will be opened for settlement during the
coming session of Congress, a consum
mation devoutly to be wished. Although
we could wish tlrat. Mr. Dunlap was not
so partisan in his championship ot
South Dakota, we can yet congratulate
(he Territory.-, at large on having
secured such an able and tireless worker
P5
1®$
::v
MAN UPAOTUtofiO
a*-"'
»h« Adun&WvUako JTfg. Oo.
6M*OAqo.
Ifc
^OSTOM,. as Mr. Danlap.&r his
OHM
wm
SIOCK NOTES.
"i
qu'btfitlOBs in %he Chicago market! 1
Extra prime beeves, 9 6/)0
Choice to.tani? shfypjjjpg,. Oft&a 5.10,
Good: to choice shipping,-...
.$4.40 8.25
Comnloii to good shippingH.$l^)[email protected] 465
Poor to lnadium steers _$3.40"[email protected] 4.00
Fair to choice eows,. [email protected] 3^0
Inferior to medium cows.. .$l.fe. 2.25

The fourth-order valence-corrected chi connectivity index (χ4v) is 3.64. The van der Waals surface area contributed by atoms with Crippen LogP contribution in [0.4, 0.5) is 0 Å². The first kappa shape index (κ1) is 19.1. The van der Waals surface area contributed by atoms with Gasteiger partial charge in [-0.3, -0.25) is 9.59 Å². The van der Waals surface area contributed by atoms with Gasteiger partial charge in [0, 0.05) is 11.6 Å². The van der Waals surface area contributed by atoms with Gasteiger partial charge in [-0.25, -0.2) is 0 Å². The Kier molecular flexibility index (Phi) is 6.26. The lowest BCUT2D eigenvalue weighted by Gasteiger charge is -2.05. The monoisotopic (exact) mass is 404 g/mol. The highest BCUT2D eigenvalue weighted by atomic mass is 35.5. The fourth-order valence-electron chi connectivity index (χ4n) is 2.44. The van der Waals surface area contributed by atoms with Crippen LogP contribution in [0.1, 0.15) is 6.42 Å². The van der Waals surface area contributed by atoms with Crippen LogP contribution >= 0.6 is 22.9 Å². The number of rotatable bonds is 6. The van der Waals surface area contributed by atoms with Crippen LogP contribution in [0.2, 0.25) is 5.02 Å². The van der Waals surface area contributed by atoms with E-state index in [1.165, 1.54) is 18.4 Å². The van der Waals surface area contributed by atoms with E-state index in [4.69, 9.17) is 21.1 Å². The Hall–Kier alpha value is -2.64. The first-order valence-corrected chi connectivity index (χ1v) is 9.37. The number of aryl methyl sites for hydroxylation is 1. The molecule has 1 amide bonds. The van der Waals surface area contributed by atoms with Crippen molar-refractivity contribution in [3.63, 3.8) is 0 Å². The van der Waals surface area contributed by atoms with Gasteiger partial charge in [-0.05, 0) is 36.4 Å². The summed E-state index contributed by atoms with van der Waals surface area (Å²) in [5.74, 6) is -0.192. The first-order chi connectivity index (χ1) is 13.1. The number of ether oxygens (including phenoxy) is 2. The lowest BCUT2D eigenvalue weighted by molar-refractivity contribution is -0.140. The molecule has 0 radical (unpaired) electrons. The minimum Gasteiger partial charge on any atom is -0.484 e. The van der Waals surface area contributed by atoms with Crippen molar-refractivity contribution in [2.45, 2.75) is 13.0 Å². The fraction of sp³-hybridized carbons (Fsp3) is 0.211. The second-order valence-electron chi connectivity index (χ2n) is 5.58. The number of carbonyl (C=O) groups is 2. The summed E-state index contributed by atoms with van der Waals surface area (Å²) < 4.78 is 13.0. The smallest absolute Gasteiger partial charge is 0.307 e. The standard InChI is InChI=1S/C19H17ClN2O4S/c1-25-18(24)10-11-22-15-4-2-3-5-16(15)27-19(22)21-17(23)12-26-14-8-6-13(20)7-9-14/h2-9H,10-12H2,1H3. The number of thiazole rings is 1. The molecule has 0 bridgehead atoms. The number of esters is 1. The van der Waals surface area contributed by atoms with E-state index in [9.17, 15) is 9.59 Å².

Poor to choice bulls.........11.50 2.70
Stockers, 550 to860 lbs*....$2.25 3^0
Feeders, 875 to l,l30 Ibs,.. .$3.20 3.80
Grass-fed Texahs.......$2.55 3.40
Slop-fed cattle :[email protected] 5^5
Northern wintered*: Texans...$2.75 3^0
Northern range [email protected] 4.75
Milch cows, $ iiead,.c:. .$25.00 60.00
Stock calves,...... Sii... ,$Q.OO @15.00
Our market' report shows a falling off
in Chicago prices in the past few days of
from ten to thirty cents. Most grade3 of
western range cattle sold from fifteen to
thirty-five cents lower. The: best Mon
tana range cattle sold from $4£[email protected], the
latter being the top .figure, except that
on Monday some choice 1445 pound cat
tle sold for 5.70. Far west cattle sold at
[email protected] The combined receipts of
cattle last week at Chicago, New York,
Kansas City and St. Louis was 83,874, an
increase of 7,400, the most of which
increase was. at Chicago. The receipts
of cattle for October to date in Chicago
show a decrease of 5,000 as compared
with a corresponding period last year.
The special cablegram -from Liverpool to
the Drovers Journal quoted best Ameri
can cattle ]Ac lb lower at 12J£c $
dressed.
*'Cattle Buiiisg in Uruguay.
Tlie republic of Uruguay is devoting
itself to cattle faitiiug on an extraordin-.